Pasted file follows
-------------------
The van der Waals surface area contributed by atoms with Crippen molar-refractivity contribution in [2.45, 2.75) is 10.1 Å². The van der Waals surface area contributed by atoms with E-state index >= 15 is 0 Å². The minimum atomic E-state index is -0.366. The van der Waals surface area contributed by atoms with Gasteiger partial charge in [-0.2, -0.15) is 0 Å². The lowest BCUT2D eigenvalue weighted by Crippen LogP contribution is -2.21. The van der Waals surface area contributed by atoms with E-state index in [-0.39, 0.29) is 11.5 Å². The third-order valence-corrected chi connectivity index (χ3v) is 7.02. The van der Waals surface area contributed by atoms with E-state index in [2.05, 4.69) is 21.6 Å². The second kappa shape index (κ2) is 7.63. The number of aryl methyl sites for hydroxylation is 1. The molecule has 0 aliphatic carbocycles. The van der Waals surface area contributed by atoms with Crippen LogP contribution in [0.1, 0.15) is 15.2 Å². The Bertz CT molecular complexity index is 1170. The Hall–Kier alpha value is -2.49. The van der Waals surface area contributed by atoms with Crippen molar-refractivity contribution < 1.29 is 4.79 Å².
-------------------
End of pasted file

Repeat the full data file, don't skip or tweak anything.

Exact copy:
The van der Waals surface area contributed by atoms with Crippen molar-refractivity contribution in [2.45, 2.75) is 10.1 Å². The van der Waals surface area contributed by atoms with E-state index >= 15 is 0 Å². The minimum atomic E-state index is -0.366. The van der Waals surface area contributed by atoms with Gasteiger partial charge in [-0.2, -0.15) is 0 Å². The lowest BCUT2D eigenvalue weighted by Crippen LogP contribution is -2.21. The van der Waals surface area contributed by atoms with E-state index in [-0.39, 0.29) is 11.5 Å². The third-order valence-corrected chi connectivity index (χ3v) is 7.02. The van der Waals surface area contributed by atoms with E-state index in [2.05, 4.69) is 21.6 Å². The second kappa shape index (κ2) is 7.63. The number of aryl methyl sites for hydroxylation is 1. The molecule has 0 aliphatic carbocycles. The van der Waals surface area contributed by atoms with Crippen LogP contribution in [0.1, 0.15) is 15.2 Å². The Bertz CT molecular complexity index is 1170. The Hall–Kier alpha value is -2.49. The van der Waals surface area contributed by atoms with Crippen molar-refractivity contribution < 1.29 is 4.79 Å².